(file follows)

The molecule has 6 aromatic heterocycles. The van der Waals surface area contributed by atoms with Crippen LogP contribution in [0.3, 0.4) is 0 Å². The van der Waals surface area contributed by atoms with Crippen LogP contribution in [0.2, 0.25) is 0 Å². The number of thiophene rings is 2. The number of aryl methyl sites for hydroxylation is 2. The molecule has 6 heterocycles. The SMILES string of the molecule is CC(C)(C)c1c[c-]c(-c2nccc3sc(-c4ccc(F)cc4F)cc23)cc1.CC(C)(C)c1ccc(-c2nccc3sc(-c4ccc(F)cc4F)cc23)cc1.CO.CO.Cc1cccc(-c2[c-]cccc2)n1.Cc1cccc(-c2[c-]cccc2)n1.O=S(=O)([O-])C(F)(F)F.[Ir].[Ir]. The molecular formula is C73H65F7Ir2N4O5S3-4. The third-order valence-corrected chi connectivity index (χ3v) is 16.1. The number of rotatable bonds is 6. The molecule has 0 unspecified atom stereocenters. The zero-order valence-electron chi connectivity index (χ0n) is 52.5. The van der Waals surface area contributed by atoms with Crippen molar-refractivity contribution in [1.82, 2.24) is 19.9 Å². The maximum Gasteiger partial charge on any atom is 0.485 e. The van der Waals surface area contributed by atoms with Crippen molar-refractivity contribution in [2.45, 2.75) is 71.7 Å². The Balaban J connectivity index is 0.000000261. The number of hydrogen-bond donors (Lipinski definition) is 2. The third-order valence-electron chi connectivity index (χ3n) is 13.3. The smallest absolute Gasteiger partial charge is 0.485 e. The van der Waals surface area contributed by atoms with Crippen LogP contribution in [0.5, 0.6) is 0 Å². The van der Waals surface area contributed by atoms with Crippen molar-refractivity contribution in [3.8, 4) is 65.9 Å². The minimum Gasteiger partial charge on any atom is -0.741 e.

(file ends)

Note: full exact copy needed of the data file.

The molecule has 6 aromatic heterocycles. The van der Waals surface area contributed by atoms with Crippen LogP contribution in [0.3, 0.4) is 0 Å². The van der Waals surface area contributed by atoms with Crippen LogP contribution in [0.2, 0.25) is 0 Å². The number of thiophene rings is 2. The number of aryl methyl sites for hydroxylation is 2. The molecule has 6 heterocycles. The SMILES string of the molecule is CC(C)(C)c1c[c-]c(-c2nccc3sc(-c4ccc(F)cc4F)cc23)cc1.CC(C)(C)c1ccc(-c2nccc3sc(-c4ccc(F)cc4F)cc23)cc1.CO.CO.Cc1cccc(-c2[c-]cccc2)n1.Cc1cccc(-c2[c-]cccc2)n1.O=S(=O)([O-])C(F)(F)F.[Ir].[Ir]. The molecular formula is C73H65F7Ir2N4O5S3-4. The third-order valence-corrected chi connectivity index (χ3v) is 16.1. The number of rotatable bonds is 6. The molecule has 0 unspecified atom stereocenters. The zero-order valence-electron chi connectivity index (χ0n) is 52.5. The van der Waals surface area contributed by atoms with Crippen molar-refractivity contribution in [1.82, 2.24) is 19.9 Å². The maximum Gasteiger partial charge on any atom is 0.485 e. The van der Waals surface area contributed by atoms with Crippen molar-refractivity contribution in [2.45, 2.75) is 71.7 Å². The Balaban J connectivity index is 0.000000261. The number of hydrogen-bond donors (Lipinski definition) is 2. The third-order valence-electron chi connectivity index (χ3n) is 13.3. The smallest absolute Gasteiger partial charge is 0.485 e. The van der Waals surface area contributed by atoms with Crippen LogP contribution in [0.5, 0.6) is 0 Å². The van der Waals surface area contributed by atoms with Crippen molar-refractivity contribution in [3.8, 4) is 65.9 Å². The minimum Gasteiger partial charge on any atom is -0.741 e.